He moved back into political activity in 2013 by taking a lead role in the referendum campaign for a No vote to the Fine Gael/Labour Government's campaign to abolish the Seanad. Working with fellow barrister and former PD leader Michael McDowell, against whom he had run for the Dáil in 1997, and the late senator Feargal Quinn, they mounted an effective campaign which changed people's minds. The outcome was a shock defeat for the proposal which opinion polls had indicated would be carried comfortably.

That referendum victory prompted him to direct involvement in the campaign to change the Constitution to provide for gay marriage. It was an issue on which he felt deeply and he threw himself into the task with enthusiasm. His knowledge of electoral tactics was a vital ingredient in the success of the Yes vote. He brought the same energy and enthusiasm to the campaign to repeal the eighth amendment last year.

After the success of that campaign he briefly toyed with the idea of running for the presidency. However, once Michael D Higgins had declared his intention of seeking a second term he decided not to throw his hat into the ring.

Noel lived in Ranelagh, but was often back in Ballycullane and New Ross.

In the spring, he was diagnosed with a serious illness. He continued to work, writing a weekly column and making preparations for this year's Kennedy Summer School. Sadly his health deteriorated over recent weeks and he passed away at St Vincent's University Hospital with Sinéad; and several of his brothers and sisters and family by his side on Wednesday.

His brother Michael said: 'We all know of his intelligence but above all Noel was a generous man. Anyone in trouble, he helped them out with anything they needed. He had that common touch and coming from a big family he never forgot where he came from. He was very helpful to his nephews and nieces with work experience and was a great family man who always took a deep interest in his siblings' lives.'

Michael said his brother was a huge help to him when he sought election for the first time in 2014, orchestrating his campaign, adding that Noel sought updates throughout the local elections in May. A large crowd packed into the Church of the Holy Name, Beechwood Avenue, Ranelagh for his funeral Mass where Noel's wife Sinéad described her husband as someone who had an acute and highly attuned sense of fairness and justice which permeated his legal work. She said Noel had 'boundless energy. Sometimes that was exhausting for those of us around him, as he expected us all to make decisions and move at the same pace as he did'.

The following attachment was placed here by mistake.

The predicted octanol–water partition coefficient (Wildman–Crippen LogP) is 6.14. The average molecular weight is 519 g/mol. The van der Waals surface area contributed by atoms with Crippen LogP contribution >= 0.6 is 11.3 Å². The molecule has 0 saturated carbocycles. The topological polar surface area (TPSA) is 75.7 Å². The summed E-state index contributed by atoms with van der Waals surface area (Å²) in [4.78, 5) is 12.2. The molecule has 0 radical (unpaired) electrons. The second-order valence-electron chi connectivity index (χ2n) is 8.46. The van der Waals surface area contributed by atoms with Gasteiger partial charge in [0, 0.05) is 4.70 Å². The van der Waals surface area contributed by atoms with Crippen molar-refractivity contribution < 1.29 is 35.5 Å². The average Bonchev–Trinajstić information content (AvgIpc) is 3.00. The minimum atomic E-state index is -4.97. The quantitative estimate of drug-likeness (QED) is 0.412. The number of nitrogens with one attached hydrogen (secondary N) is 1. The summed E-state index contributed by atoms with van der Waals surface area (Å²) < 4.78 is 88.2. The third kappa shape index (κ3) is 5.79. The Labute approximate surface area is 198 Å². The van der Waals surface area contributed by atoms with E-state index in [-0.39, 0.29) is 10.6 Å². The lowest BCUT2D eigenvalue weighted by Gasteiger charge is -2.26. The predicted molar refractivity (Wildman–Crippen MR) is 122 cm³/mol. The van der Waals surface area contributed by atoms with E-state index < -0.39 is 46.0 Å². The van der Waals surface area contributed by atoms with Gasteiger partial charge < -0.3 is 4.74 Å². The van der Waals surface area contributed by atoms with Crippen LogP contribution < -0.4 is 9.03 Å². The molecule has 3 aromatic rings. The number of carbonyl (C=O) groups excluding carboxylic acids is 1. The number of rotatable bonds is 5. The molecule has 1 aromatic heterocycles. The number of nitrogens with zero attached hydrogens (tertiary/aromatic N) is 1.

'He was an absolute tower of strength and the person to whom everyone turned when they had a problem. And as a man not short of opinions, Noel was rarely lost for a solution or an answer,' she said. Speaking of the love Noel had for her and their 10-year-old Séamus, Ms McSweeney said, 'Séamus and I never doubted the depth and strength of Noel's love for us. We are who we are because Noel knew and loved us'. She said the family has a 'treasure trove' of memories that will sustain them into the future.

'Noel loved parties and loved gatherings, and if we didn't have an occasion in our own lives to justify a party, he'd offer to throw a party for someone else to mark an occasion in their life,' she said.

Fr Derek Smyth said the longer you knew Noel 'the more you realised how remarkable a man he was, how devoted he was to his family, how loyal he was to his friends and how available he was, literally, to anyone who needed him. Through Noel, the landscape of this country has been changed forever.'

Noel was laid to rest in his native Ballycullane on Saturday evening with over 300 people attending. He is survived by his wife Sinéad; son, Séamus; mother Myra, siblings John, Joy, Thomas, James, Annette, Michael, Patrick, Paul, Kevin and Eamon; sisters-in-law; brothers-in-law; nieces; nephews; extended family, and his wide circle of friends, colleagues and fellow citizens. He was predeceased by his sister Mary Kelly.

New Ross Standard